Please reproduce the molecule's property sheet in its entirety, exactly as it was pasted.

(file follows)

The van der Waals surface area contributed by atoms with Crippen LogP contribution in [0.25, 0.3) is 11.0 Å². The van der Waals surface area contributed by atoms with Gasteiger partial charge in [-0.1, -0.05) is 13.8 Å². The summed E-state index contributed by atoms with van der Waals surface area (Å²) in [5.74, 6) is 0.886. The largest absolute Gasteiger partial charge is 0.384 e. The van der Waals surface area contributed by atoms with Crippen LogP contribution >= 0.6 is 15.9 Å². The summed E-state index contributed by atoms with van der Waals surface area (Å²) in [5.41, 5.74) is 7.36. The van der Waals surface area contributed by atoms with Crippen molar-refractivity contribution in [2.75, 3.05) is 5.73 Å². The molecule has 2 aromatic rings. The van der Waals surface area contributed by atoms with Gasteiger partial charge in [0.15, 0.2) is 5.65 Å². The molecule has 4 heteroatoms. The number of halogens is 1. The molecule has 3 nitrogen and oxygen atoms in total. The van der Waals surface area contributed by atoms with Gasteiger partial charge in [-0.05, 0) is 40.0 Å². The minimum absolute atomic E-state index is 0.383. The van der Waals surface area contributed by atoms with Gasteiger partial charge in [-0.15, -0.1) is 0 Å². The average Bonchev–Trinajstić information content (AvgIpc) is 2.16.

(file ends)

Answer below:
The van der Waals surface area contributed by atoms with Crippen LogP contribution in [0.25, 0.3) is 11.0 Å². The van der Waals surface area contributed by atoms with Gasteiger partial charge in [-0.1, -0.05) is 13.8 Å². The summed E-state index contributed by atoms with van der Waals surface area (Å²) in [5.74, 6) is 0.886. The largest absolute Gasteiger partial charge is 0.384 e. The van der Waals surface area contributed by atoms with Crippen LogP contribution >= 0.6 is 15.9 Å². The summed E-state index contributed by atoms with van der Waals surface area (Å²) in [5.41, 5.74) is 7.36. The van der Waals surface area contributed by atoms with Crippen molar-refractivity contribution in [2.75, 3.05) is 5.73 Å². The molecule has 2 aromatic rings. The van der Waals surface area contributed by atoms with Gasteiger partial charge in [0.15, 0.2) is 5.65 Å². The molecule has 4 heteroatoms. The number of halogens is 1. The molecule has 3 nitrogen and oxygen atoms in total. The van der Waals surface area contributed by atoms with Gasteiger partial charge in [-0.05, 0) is 40.0 Å². The minimum absolute atomic E-state index is 0.383. The van der Waals surface area contributed by atoms with Gasteiger partial charge in [-0.15, -0.1) is 0 Å². The average Bonchev–Trinajstić information content (AvgIpc) is 2.16.